"Wherever I go," writes Dr. Bennet Olmalu in his new book, Truth Doesn't Have a Side, "people ask me one question more than any other: 'Dr. Omalu, is it safe for my child to play football?' The answer is simple. 'No it is not."
With those words, the physician who discovered that NFL players suffer and have died from chronic traumatic encephalopathy, makes it clear that no matter what coaches may say. No matter what helmet manufacturers or football safety equipment designers say, playing football is not safe. Olmalu makes it clear that the human head is not designed to absorb the blows that often occur during the game of football. He write that animals like woodpeckers have built-in shock absorbers to protect their brains from impact forces, but humans do not.
In addition to not having brains capable of absorbing the impact of hits, he also points out that the football helmet is not designed to help. It protects the skins from cuts and perhaps the fracturing of the skull, but it does nothing to help with the jarring of the brain inside the skull. Add the fact that the brain doesn't have the ability to repair itself like other bodily organs, there is a problem with any activity that ,damages the brain.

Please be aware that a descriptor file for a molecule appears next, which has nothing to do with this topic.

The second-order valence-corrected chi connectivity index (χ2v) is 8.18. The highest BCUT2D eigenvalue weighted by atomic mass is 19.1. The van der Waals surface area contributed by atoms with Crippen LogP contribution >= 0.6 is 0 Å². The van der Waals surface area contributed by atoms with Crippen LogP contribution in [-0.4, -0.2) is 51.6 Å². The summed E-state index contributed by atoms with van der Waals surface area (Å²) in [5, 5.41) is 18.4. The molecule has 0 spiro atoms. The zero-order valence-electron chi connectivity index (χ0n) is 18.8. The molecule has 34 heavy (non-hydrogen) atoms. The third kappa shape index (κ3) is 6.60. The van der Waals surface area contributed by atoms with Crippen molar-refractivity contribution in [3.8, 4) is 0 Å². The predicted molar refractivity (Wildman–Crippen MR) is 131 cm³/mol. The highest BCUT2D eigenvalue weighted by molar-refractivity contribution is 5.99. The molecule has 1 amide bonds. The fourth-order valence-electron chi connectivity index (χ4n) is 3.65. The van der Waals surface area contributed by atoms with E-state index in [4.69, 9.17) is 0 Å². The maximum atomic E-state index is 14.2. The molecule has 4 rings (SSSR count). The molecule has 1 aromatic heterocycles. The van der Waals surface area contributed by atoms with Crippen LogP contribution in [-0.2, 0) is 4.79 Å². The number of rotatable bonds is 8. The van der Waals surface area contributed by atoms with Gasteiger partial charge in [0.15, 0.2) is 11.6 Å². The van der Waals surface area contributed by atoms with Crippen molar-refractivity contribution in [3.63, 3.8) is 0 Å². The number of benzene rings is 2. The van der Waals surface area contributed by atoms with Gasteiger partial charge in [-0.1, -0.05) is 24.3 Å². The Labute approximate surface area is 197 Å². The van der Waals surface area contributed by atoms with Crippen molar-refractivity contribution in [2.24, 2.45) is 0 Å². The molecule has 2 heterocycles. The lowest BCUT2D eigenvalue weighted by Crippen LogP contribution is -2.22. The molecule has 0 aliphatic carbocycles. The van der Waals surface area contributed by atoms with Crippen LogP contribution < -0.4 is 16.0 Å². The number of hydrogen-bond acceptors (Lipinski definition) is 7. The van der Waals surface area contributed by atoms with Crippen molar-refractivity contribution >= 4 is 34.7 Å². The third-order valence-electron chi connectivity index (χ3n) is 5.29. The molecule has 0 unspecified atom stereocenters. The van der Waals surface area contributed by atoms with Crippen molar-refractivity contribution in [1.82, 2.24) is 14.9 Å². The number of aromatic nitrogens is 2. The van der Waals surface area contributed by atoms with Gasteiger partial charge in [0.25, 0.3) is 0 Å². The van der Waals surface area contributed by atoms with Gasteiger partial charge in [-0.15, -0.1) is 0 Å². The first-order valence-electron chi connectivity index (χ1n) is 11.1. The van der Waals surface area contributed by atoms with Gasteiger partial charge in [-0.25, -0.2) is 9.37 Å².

No one asked me if I would again play football as I did in high school many years ago. Nor did anyone ask me if I could once again coach high school or middle school football as I once did. I'll answer anyway: "No, to both questions."
If I could replay my life again, I would not play football when I was high school, because I would have avoided that knee injury that ended my play then and has prevented me from being as active as an adult as I've wanted to. It has resulted in two surgeries and years of pain as well.
As for the coaching? I'm fairly sure I could not in good conscience, with all the increasing scientific evidence, enthusiastically encourage our youth to strap up and use their bodies as missiles either. As Dr. Omalu points out so clearly, humans aren't made for that. Of course, one could argue that "Humans weren't made for flying either." True...that's why I don't do that often ether.
The truth is, and I think Dr. Omalu makes this point very well: Adults choosing to play football with all its risks is one thing. They are mature enough to weigh the risks and decide for themselves. Children? Well, there's a reason why they're prevented to making decisions about risky behavior. As a parent, as a teacher, as a coach, and as a principal, we have children in our families and in our schools playing football. Let's just make sure these little ones teenagers aren't playing and taking the risks for us so that we can enjoy the "glory" of football. Personally, that's one sacrifice I can't make.